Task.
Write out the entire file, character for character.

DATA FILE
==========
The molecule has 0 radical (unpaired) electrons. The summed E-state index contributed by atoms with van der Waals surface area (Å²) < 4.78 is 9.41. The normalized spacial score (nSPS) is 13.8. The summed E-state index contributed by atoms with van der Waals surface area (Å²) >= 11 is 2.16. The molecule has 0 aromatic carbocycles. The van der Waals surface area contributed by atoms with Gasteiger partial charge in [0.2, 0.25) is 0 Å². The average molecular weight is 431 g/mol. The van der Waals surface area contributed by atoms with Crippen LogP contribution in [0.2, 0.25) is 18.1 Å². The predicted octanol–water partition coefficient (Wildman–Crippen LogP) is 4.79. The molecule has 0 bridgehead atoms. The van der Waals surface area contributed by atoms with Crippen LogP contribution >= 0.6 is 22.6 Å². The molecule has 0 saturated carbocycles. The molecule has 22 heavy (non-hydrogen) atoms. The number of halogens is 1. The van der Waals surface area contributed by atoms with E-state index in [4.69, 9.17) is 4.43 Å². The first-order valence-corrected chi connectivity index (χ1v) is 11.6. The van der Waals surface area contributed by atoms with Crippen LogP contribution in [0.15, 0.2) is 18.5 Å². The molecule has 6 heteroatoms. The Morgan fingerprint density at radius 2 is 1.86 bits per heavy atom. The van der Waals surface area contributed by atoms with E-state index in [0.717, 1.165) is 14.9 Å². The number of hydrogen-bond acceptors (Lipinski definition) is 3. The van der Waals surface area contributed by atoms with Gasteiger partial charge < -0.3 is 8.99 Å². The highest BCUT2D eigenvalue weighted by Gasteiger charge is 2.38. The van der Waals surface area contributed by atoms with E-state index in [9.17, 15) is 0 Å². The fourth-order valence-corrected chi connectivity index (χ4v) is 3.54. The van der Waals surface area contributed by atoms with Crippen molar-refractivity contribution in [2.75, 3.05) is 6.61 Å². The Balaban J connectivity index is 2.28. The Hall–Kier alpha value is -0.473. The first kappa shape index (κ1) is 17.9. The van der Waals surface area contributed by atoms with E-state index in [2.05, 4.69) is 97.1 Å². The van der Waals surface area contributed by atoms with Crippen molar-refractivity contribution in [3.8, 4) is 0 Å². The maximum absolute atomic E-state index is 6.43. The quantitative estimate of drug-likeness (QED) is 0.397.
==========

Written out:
The molecule has 0 radical (unpaired) electrons. The summed E-state index contributed by atoms with van der Waals surface area (Å²) < 4.78 is 9.41. The normalized spacial score (nSPS) is 13.8. The summed E-state index contributed by atoms with van der Waals surface area (Å²) >= 11 is 2.16. The molecule has 0 aromatic carbocycles. The van der Waals surface area contributed by atoms with Gasteiger partial charge in [0.2, 0.25) is 0 Å². The average molecular weight is 431 g/mol. The van der Waals surface area contributed by atoms with Crippen LogP contribution in [0.2, 0.25) is 18.1 Å². The predicted octanol–water partition coefficient (Wildman–Crippen LogP) is 4.79. The molecule has 0 bridgehead atoms. The van der Waals surface area contributed by atoms with Crippen LogP contribution >= 0.6 is 22.6 Å². The molecule has 0 saturated carbocycles. The molecule has 22 heavy (non-hydrogen) atoms. The number of halogens is 1. The van der Waals surface area contributed by atoms with E-state index in [4.69, 9.17) is 4.43 Å². The first-order valence-corrected chi connectivity index (χ1v) is 11.6. The van der Waals surface area contributed by atoms with Crippen LogP contribution in [0.15, 0.2) is 18.5 Å². The molecule has 6 heteroatoms. The Morgan fingerprint density at radius 2 is 1.86 bits per heavy atom. The van der Waals surface area contributed by atoms with E-state index in [0.717, 1.165) is 14.9 Å². The number of hydrogen-bond acceptors (Lipinski definition) is 3. The van der Waals surface area contributed by atoms with Gasteiger partial charge < -0.3 is 8.99 Å². The highest BCUT2D eigenvalue weighted by Gasteiger charge is 2.38. The van der Waals surface area contributed by atoms with E-state index in [9.17, 15) is 0 Å². The fourth-order valence-corrected chi connectivity index (χ4v) is 3.54. The van der Waals surface area contributed by atoms with Crippen molar-refractivity contribution in [2.75, 3.05) is 6.61 Å². The Balaban J connectivity index is 2.28. The Hall–Kier alpha value is -0.473. The first kappa shape index (κ1) is 17.9. The van der Waals surface area contributed by atoms with E-state index in [2.05, 4.69) is 97.1 Å². The van der Waals surface area contributed by atoms with Crippen molar-refractivity contribution in [3.8, 4) is 0 Å². The maximum absolute atomic E-state index is 6.43. The quantitative estimate of drug-likeness (QED) is 0.397.